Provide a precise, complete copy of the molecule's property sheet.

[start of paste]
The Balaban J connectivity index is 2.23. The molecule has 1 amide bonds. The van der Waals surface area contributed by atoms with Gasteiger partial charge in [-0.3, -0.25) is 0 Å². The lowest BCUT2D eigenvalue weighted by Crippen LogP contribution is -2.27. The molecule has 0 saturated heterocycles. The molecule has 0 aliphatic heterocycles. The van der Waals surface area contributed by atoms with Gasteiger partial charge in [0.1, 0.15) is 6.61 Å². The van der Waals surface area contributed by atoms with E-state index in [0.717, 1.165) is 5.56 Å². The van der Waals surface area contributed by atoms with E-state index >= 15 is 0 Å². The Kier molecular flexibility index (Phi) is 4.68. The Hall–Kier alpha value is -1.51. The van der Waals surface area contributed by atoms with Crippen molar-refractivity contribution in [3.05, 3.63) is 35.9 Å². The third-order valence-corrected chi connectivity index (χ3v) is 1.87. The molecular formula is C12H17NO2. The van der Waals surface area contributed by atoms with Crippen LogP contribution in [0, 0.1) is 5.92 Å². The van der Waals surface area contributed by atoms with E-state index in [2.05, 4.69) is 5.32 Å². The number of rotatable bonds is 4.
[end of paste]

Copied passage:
The Balaban J connectivity index is 2.23. The molecule has 1 amide bonds. The van der Waals surface area contributed by atoms with Gasteiger partial charge in [-0.3, -0.25) is 0 Å². The lowest BCUT2D eigenvalue weighted by Crippen LogP contribution is -2.27. The molecule has 0 saturated heterocycles. The molecule has 0 aliphatic heterocycles. The van der Waals surface area contributed by atoms with Gasteiger partial charge in [0.1, 0.15) is 6.61 Å². The van der Waals surface area contributed by atoms with E-state index in [0.717, 1.165) is 5.56 Å². The van der Waals surface area contributed by atoms with E-state index >= 15 is 0 Å². The Kier molecular flexibility index (Phi) is 4.68. The Hall–Kier alpha value is -1.51. The van der Waals surface area contributed by atoms with Crippen molar-refractivity contribution in [3.05, 3.63) is 35.9 Å². The third-order valence-corrected chi connectivity index (χ3v) is 1.87. The molecular formula is C12H17NO2. The van der Waals surface area contributed by atoms with Crippen LogP contribution in [0, 0.1) is 5.92 Å². The van der Waals surface area contributed by atoms with E-state index in [2.05, 4.69) is 5.32 Å². The number of rotatable bonds is 4.